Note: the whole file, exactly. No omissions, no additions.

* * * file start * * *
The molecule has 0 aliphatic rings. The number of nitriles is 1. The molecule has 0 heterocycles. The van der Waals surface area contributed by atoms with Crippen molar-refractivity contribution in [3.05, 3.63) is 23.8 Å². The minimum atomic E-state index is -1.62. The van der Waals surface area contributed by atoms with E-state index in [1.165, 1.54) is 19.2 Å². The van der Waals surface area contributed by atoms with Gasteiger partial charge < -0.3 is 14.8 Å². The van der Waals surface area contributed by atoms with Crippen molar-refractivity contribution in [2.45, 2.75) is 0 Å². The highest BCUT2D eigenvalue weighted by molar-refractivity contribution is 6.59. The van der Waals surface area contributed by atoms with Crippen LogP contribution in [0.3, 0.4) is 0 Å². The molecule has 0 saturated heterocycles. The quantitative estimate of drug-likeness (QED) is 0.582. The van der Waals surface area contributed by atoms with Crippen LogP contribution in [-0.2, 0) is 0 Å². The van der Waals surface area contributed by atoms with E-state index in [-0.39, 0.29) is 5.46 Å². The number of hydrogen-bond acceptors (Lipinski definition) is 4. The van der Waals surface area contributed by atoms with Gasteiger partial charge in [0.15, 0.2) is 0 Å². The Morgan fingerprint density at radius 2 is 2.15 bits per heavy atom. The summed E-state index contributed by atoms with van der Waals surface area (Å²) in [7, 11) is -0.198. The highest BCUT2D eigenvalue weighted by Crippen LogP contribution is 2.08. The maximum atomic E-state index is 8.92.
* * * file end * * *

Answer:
The molecule has 0 aliphatic rings. The number of nitriles is 1. The molecule has 0 heterocycles. The van der Waals surface area contributed by atoms with Crippen molar-refractivity contribution in [3.05, 3.63) is 23.8 Å². The minimum atomic E-state index is -1.62. The van der Waals surface area contributed by atoms with E-state index in [1.165, 1.54) is 19.2 Å². The van der Waals surface area contributed by atoms with Gasteiger partial charge < -0.3 is 14.8 Å². The van der Waals surface area contributed by atoms with Crippen molar-refractivity contribution in [2.45, 2.75) is 0 Å². The highest BCUT2D eigenvalue weighted by molar-refractivity contribution is 6.59. The van der Waals surface area contributed by atoms with Crippen LogP contribution in [0.3, 0.4) is 0 Å². The molecule has 0 saturated heterocycles. The quantitative estimate of drug-likeness (QED) is 0.582. The van der Waals surface area contributed by atoms with Crippen LogP contribution in [-0.2, 0) is 0 Å². The van der Waals surface area contributed by atoms with E-state index in [-0.39, 0.29) is 5.46 Å². The number of hydrogen-bond acceptors (Lipinski definition) is 4. The van der Waals surface area contributed by atoms with Gasteiger partial charge in [0.15, 0.2) is 0 Å². The Morgan fingerprint density at radius 2 is 2.15 bits per heavy atom. The summed E-state index contributed by atoms with van der Waals surface area (Å²) in [7, 11) is -0.198. The highest BCUT2D eigenvalue weighted by Crippen LogP contribution is 2.08. The maximum atomic E-state index is 8.92.